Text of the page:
Over the past 2 decades, DyNexus Recruiting has recruited, placed and hired hundreds of ERP and CRM (IT) consultants for VARs, ISVs and ERP & CRM end-user companies.

We’ve been writing about “hiring” for several months now. When we first started, the topics were mostly practical and safe.  Then, last week, we wrote and published a blog on the touchier subject of hiring foreign workers. The reaction from the blog entry was surprisingly lively, and quite frankly, it sparked us to consider that you, dear reader, may find our thoughts more interesting if we were to, say… unbutton something… literarily speaking. So imagine us semi self-consciously opening the top two buttons of our pressed white dress shirts to a song called The Taboo in Hiring… DJ! Start the music!

Our first dance is called: Age Discrimination and it stars our founder, Ben Schrenzel.

BEN: I’m a baby-boomer.  I know about aging.  I’ve worked with thousands of candidates, at all points in their careers, and of all ages.  The following are observations, not proclamations.  My hope is to engage people in a conversation, and I’d be interested in getting feedback. I welcome you to email me.

This was hard to write.  Don’t shoot the observer (or dancer).

Some observations about age discrimination:

  • Discrimination – Treatment or consideration of, or making a distinction in favor of or against, a person or thing based on the group, class, or category to which that person or thing belongs rather than on individual merit. This is bad and improper.
  • Discriminating – Treatment or consideration of, or making a distinction in favor of or against, a person or thing based on objective analysis of the facts and circumstances. This is good and proper.
  • Everyone ages – There are no exceptions. Some age at a quicker rate than others, and different parts of us mature at different times, but all of us age in a uniquely individual way.  Life is a moving platform, and the success of our lives is affected by how well we adapt to each new changing configuration.  Everybody does it differently.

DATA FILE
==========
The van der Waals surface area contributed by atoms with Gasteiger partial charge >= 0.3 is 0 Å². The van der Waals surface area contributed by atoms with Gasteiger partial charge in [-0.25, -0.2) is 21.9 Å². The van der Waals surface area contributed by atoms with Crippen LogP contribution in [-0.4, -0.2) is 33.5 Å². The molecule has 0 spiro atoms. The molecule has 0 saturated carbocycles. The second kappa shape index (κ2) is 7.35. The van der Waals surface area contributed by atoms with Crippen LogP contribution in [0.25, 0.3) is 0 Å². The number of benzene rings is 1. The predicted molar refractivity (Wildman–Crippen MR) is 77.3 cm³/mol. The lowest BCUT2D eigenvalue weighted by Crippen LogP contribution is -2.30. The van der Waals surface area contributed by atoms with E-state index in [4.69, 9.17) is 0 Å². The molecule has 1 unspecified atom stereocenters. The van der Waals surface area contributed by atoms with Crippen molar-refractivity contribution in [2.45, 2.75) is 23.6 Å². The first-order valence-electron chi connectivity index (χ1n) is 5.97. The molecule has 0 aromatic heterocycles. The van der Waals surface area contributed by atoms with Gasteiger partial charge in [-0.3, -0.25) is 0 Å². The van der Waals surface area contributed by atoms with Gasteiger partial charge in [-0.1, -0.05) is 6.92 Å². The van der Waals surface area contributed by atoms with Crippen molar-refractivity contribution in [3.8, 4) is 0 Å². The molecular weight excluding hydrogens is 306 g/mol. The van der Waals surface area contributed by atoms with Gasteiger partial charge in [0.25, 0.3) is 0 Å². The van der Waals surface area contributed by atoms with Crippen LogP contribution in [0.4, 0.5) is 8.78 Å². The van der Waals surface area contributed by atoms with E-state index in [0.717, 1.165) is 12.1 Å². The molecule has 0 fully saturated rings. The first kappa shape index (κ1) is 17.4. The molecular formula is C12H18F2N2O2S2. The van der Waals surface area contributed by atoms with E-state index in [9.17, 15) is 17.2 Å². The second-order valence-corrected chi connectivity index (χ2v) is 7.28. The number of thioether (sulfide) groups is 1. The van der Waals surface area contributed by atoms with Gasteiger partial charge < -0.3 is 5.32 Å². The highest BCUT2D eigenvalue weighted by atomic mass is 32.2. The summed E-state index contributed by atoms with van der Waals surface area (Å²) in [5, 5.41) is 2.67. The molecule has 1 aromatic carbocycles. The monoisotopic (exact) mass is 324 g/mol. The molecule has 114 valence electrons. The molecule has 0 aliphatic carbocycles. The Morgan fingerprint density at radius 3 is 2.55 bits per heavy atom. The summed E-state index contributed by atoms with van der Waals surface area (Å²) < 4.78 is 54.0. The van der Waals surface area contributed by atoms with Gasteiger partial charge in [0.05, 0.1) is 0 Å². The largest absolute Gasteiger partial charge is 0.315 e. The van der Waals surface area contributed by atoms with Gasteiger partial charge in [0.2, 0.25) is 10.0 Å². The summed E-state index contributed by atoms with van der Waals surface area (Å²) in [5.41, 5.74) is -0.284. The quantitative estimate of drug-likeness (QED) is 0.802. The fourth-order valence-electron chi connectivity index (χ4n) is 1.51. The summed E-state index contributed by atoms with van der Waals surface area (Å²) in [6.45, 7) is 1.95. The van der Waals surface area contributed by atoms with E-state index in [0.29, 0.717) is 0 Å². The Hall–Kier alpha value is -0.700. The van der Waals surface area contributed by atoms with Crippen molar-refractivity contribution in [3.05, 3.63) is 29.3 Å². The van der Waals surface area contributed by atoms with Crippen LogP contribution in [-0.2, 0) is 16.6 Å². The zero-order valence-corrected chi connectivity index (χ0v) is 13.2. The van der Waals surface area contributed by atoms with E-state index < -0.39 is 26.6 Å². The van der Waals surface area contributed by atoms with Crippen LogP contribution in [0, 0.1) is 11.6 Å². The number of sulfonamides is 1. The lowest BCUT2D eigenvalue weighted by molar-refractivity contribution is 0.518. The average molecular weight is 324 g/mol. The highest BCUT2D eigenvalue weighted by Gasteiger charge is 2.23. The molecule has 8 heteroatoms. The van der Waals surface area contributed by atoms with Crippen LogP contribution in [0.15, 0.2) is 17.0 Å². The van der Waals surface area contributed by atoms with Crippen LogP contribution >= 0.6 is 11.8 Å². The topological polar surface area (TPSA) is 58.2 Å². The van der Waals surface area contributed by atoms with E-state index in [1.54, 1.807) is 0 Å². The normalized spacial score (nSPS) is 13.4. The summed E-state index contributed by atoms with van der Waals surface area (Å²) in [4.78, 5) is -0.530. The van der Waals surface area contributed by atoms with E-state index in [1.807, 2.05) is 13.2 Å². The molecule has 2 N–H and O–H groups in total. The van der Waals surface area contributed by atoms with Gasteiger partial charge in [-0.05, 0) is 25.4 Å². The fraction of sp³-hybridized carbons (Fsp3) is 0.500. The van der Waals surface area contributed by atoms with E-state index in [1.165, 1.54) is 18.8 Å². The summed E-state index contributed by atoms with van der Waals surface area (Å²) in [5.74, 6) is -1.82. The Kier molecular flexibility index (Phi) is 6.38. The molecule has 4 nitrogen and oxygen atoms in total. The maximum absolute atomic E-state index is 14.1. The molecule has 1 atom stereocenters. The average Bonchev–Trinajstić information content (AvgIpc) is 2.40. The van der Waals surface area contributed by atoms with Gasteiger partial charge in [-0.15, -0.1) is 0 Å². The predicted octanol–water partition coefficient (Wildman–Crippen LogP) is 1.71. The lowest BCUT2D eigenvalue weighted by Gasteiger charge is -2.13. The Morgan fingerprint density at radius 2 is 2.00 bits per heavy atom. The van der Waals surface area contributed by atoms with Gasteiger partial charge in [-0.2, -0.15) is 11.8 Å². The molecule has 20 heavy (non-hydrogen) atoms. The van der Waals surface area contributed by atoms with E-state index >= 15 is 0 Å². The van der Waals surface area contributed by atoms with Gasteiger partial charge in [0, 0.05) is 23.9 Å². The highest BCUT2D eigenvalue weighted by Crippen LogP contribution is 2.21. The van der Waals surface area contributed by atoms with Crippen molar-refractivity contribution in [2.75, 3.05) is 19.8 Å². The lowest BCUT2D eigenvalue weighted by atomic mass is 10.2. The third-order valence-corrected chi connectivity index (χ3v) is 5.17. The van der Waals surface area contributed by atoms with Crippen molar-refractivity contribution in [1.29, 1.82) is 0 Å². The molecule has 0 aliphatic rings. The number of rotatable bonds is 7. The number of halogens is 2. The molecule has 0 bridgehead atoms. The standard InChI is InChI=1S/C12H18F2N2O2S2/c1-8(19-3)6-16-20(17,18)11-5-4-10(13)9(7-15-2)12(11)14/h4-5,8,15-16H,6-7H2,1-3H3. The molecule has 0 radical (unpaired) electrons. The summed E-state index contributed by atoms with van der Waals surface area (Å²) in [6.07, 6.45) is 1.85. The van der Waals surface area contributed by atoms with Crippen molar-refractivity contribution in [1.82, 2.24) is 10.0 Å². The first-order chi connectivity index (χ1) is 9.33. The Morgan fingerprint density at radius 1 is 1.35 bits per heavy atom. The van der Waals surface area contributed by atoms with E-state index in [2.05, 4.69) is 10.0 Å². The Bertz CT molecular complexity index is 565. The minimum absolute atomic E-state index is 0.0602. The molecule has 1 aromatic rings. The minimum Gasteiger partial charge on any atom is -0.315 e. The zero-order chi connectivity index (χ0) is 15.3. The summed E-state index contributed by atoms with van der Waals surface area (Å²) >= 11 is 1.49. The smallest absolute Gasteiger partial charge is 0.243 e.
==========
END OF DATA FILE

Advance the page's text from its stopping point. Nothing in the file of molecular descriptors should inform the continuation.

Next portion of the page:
• Skills and capabilities are affected by aging – Some get stronger (experience), others diminish (physical strength), but skill levels change, and they become dated. One problem is that most job-related skills don’t really lend themselves to accurate measurement, so it’s left mostly up to our subjective judgement.
  • Energy level is affected by aging – From personal experience, I can tell you that I’m glad my wife and I raised our children when we were in our 20’s, 30’s and 40’s, and not later. I also note that Olympic athletes are all young!  Are you looking for someone who can and will put in the 60-hour weeks that are sometime required?  Should we not take this into consideration?
  • Adaptability is affected by aging – Two things come to mind: 1) The Jesuits used to say “Give me a child until he is seven, and I’ll give you a lifelong Catholic” and 2) the saying “You can’t teach an old dog new tricks.” Both reflect the common understanding that younger people are more malleable than older people.  Are you looking for someone who you can mold and develop?  Should we not take this into consideration?
  • Longevity is affected by aging – Any actuary will tell you that younger people statistically will have more years to live than older people. Duh!  Are you looking for someone who will be a long-term employee?  Should we not take this into consideration?
  • Fitting into a youth culture – A lot of technology companies, especially start-ups, are populated with 20-somethings and 30-somethings. With the long hours, intensely high energy level, sharing pizza and Coke, playing on the company volleyball team, a definite youth culture develops, and plays an important part of the whole “camaraderie program.”  Should we not take this into consideration?
  • Judgement improves with experience – To this I would point out that the vast majority of corporate CEO’s have decades of experience. Younger “superstars” happen, but they typically surround themselves with seasoned, experienced, senior people.  In many ways this outweighs everything else, but not necessarily.  Should we not take this into consideration?

So, there you are. The elephants are out of the closet and I’ve never, ever been a good dancer.  I think this is one of those things that are either epically difficult or completely impossible to resolve.  I guess we just have to do our best to balance objective business reasoning with wisdom and decency.  It’s not easy, but then again . . .